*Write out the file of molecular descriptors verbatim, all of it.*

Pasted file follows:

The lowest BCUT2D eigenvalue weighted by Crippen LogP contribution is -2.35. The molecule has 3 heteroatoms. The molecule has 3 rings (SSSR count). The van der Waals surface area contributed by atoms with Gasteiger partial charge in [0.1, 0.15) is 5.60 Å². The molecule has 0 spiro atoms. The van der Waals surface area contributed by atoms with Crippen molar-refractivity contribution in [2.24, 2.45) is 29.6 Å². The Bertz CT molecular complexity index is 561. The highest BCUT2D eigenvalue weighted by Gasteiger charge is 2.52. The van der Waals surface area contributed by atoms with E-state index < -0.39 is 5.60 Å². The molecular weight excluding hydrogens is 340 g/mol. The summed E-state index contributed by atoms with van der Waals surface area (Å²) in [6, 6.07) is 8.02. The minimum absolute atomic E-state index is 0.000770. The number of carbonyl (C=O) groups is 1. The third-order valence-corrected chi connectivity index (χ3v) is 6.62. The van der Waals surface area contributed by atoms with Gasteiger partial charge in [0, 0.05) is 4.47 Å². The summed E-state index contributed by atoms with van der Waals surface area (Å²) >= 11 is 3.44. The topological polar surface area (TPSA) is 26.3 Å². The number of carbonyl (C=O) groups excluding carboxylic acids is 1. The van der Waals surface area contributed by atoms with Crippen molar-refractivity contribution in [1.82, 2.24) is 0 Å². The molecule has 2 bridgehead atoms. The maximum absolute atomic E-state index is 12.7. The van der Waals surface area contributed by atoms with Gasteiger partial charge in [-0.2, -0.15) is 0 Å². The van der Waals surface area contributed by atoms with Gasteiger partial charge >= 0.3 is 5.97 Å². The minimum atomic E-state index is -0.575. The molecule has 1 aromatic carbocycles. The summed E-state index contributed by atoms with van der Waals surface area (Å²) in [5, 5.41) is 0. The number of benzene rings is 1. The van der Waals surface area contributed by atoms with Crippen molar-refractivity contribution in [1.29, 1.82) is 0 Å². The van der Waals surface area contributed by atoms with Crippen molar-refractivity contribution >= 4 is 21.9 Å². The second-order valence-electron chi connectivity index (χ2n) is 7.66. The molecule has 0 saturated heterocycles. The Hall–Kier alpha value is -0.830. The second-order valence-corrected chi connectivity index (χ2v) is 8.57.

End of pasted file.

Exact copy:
The lowest BCUT2D eigenvalue weighted by Crippen LogP contribution is -2.35. The molecule has 3 heteroatoms. The molecule has 3 rings (SSSR count). The van der Waals surface area contributed by atoms with Gasteiger partial charge in [0.1, 0.15) is 5.60 Å². The molecule has 0 spiro atoms. The van der Waals surface area contributed by atoms with Crippen molar-refractivity contribution in [2.24, 2.45) is 29.6 Å². The Bertz CT molecular complexity index is 561. The highest BCUT2D eigenvalue weighted by Gasteiger charge is 2.52. The van der Waals surface area contributed by atoms with E-state index < -0.39 is 5.60 Å². The molecular weight excluding hydrogens is 340 g/mol. The summed E-state index contributed by atoms with van der Waals surface area (Å²) in [6, 6.07) is 8.02. The minimum absolute atomic E-state index is 0.000770. The number of carbonyl (C=O) groups is 1. The third-order valence-corrected chi connectivity index (χ3v) is 6.62. The van der Waals surface area contributed by atoms with Gasteiger partial charge in [0, 0.05) is 4.47 Å². The summed E-state index contributed by atoms with van der Waals surface area (Å²) >= 11 is 3.44. The topological polar surface area (TPSA) is 26.3 Å². The number of carbonyl (C=O) groups excluding carboxylic acids is 1. The van der Waals surface area contributed by atoms with Crippen molar-refractivity contribution in [1.82, 2.24) is 0 Å². The molecule has 2 bridgehead atoms. The maximum absolute atomic E-state index is 12.7. The van der Waals surface area contributed by atoms with Gasteiger partial charge in [-0.2, -0.15) is 0 Å². The van der Waals surface area contributed by atoms with Gasteiger partial charge >= 0.3 is 5.97 Å². The minimum atomic E-state index is -0.575. The molecule has 1 aromatic carbocycles. The summed E-state index contributed by atoms with van der Waals surface area (Å²) in [5, 5.41) is 0. The number of benzene rings is 1. The van der Waals surface area contributed by atoms with Crippen molar-refractivity contribution in [1.29, 1.82) is 0 Å². The van der Waals surface area contributed by atoms with Crippen molar-refractivity contribution >= 4 is 21.9 Å². The second-order valence-electron chi connectivity index (χ2n) is 7.66. The molecule has 0 saturated heterocycles. The Hall–Kier alpha value is -0.830. The second-order valence-corrected chi connectivity index (χ2v) is 8.57.